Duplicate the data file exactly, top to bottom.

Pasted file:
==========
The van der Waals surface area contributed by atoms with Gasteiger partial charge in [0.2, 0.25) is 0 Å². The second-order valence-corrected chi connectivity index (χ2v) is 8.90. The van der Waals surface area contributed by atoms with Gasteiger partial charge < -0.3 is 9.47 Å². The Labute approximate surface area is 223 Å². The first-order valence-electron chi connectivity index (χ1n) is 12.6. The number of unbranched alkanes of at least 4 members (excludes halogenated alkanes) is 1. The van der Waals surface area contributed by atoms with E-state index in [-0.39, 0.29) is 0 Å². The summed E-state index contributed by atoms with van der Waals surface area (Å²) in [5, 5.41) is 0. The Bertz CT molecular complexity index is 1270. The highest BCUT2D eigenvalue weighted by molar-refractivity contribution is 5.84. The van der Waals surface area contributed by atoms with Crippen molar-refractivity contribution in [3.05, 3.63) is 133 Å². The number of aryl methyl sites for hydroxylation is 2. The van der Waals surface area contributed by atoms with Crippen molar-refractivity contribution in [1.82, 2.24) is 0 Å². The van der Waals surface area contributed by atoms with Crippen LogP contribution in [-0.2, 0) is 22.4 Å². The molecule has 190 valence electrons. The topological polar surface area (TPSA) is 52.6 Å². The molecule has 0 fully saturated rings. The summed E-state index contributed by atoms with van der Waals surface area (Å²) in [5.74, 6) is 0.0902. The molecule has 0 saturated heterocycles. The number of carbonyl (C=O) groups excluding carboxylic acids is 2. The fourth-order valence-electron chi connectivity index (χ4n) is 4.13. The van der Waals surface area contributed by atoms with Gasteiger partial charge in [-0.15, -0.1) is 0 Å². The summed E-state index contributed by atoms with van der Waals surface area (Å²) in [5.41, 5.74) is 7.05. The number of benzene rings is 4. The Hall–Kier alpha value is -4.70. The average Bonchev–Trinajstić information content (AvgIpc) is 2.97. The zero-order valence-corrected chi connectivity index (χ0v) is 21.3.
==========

The van der Waals surface area contributed by atoms with Gasteiger partial charge in [0.2, 0.25) is 0 Å². The second-order valence-corrected chi connectivity index (χ2v) is 8.90. The van der Waals surface area contributed by atoms with Gasteiger partial charge < -0.3 is 9.47 Å². The Labute approximate surface area is 223 Å². The first-order valence-electron chi connectivity index (χ1n) is 12.6. The number of unbranched alkanes of at least 4 members (excludes halogenated alkanes) is 1. The van der Waals surface area contributed by atoms with E-state index in [-0.39, 0.29) is 0 Å². The summed E-state index contributed by atoms with van der Waals surface area (Å²) in [5, 5.41) is 0. The Bertz CT molecular complexity index is 1270. The highest BCUT2D eigenvalue weighted by molar-refractivity contribution is 5.84. The van der Waals surface area contributed by atoms with Crippen molar-refractivity contribution in [3.05, 3.63) is 133 Å². The number of aryl methyl sites for hydroxylation is 2. The van der Waals surface area contributed by atoms with Crippen molar-refractivity contribution in [1.82, 2.24) is 0 Å². The van der Waals surface area contributed by atoms with Crippen LogP contribution in [-0.2, 0) is 22.4 Å². The molecule has 190 valence electrons. The topological polar surface area (TPSA) is 52.6 Å². The molecule has 0 fully saturated rings. The summed E-state index contributed by atoms with van der Waals surface area (Å²) in [5.74, 6) is 0.0902. The molecule has 0 saturated heterocycles. The number of carbonyl (C=O) groups excluding carboxylic acids is 2. The fourth-order valence-electron chi connectivity index (χ4n) is 4.13. The van der Waals surface area contributed by atoms with Gasteiger partial charge in [-0.15, -0.1) is 0 Å². The summed E-state index contributed by atoms with van der Waals surface area (Å²) in [5.41, 5.74) is 7.05. The number of benzene rings is 4. The Hall–Kier alpha value is -4.70. The average Bonchev–Trinajstić information content (AvgIpc) is 2.97. The zero-order valence-corrected chi connectivity index (χ0v) is 21.3.